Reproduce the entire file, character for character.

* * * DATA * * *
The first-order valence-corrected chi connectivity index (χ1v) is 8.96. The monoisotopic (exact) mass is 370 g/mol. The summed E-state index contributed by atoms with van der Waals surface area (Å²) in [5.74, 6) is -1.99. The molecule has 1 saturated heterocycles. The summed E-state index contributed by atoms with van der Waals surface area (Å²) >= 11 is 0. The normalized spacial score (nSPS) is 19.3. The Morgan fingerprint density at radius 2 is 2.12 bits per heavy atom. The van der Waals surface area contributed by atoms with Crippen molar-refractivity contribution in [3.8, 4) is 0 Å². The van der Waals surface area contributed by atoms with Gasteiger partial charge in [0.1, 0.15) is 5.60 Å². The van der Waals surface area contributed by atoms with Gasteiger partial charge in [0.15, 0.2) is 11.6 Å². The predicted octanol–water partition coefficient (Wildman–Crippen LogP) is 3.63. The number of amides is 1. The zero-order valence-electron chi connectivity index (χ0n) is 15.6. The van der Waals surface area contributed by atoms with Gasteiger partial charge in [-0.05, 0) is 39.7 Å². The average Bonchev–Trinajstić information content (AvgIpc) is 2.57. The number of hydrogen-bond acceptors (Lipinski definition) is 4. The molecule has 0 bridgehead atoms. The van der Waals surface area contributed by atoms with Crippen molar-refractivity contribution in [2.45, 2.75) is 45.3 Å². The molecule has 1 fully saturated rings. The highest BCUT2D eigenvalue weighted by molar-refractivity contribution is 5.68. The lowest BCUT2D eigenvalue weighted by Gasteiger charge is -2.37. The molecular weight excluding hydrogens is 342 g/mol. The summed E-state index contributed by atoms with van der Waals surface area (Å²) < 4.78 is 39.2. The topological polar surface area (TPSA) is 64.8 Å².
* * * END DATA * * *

The first-order valence-corrected chi connectivity index (χ1v) is 8.96. The monoisotopic (exact) mass is 370 g/mol. The summed E-state index contributed by atoms with van der Waals surface area (Å²) in [5.74, 6) is -1.99. The molecule has 1 saturated heterocycles. The summed E-state index contributed by atoms with van der Waals surface area (Å²) >= 11 is 0. The normalized spacial score (nSPS) is 19.3. The Morgan fingerprint density at radius 2 is 2.12 bits per heavy atom. The van der Waals surface area contributed by atoms with Crippen molar-refractivity contribution in [3.8, 4) is 0 Å². The van der Waals surface area contributed by atoms with Gasteiger partial charge in [0.1, 0.15) is 5.60 Å². The van der Waals surface area contributed by atoms with Gasteiger partial charge in [0.15, 0.2) is 11.6 Å². The predicted octanol–water partition coefficient (Wildman–Crippen LogP) is 3.63. The number of amides is 1. The zero-order valence-electron chi connectivity index (χ0n) is 15.6. The van der Waals surface area contributed by atoms with Gasteiger partial charge in [-0.05, 0) is 39.7 Å². The average Bonchev–Trinajstić information content (AvgIpc) is 2.57. The number of hydrogen-bond acceptors (Lipinski definition) is 4. The molecule has 0 bridgehead atoms. The van der Waals surface area contributed by atoms with Crippen molar-refractivity contribution in [2.45, 2.75) is 45.3 Å². The molecule has 1 fully saturated rings. The highest BCUT2D eigenvalue weighted by molar-refractivity contribution is 5.68. The lowest BCUT2D eigenvalue weighted by Gasteiger charge is -2.37. The molecular weight excluding hydrogens is 342 g/mol. The summed E-state index contributed by atoms with van der Waals surface area (Å²) < 4.78 is 39.2. The topological polar surface area (TPSA) is 64.8 Å².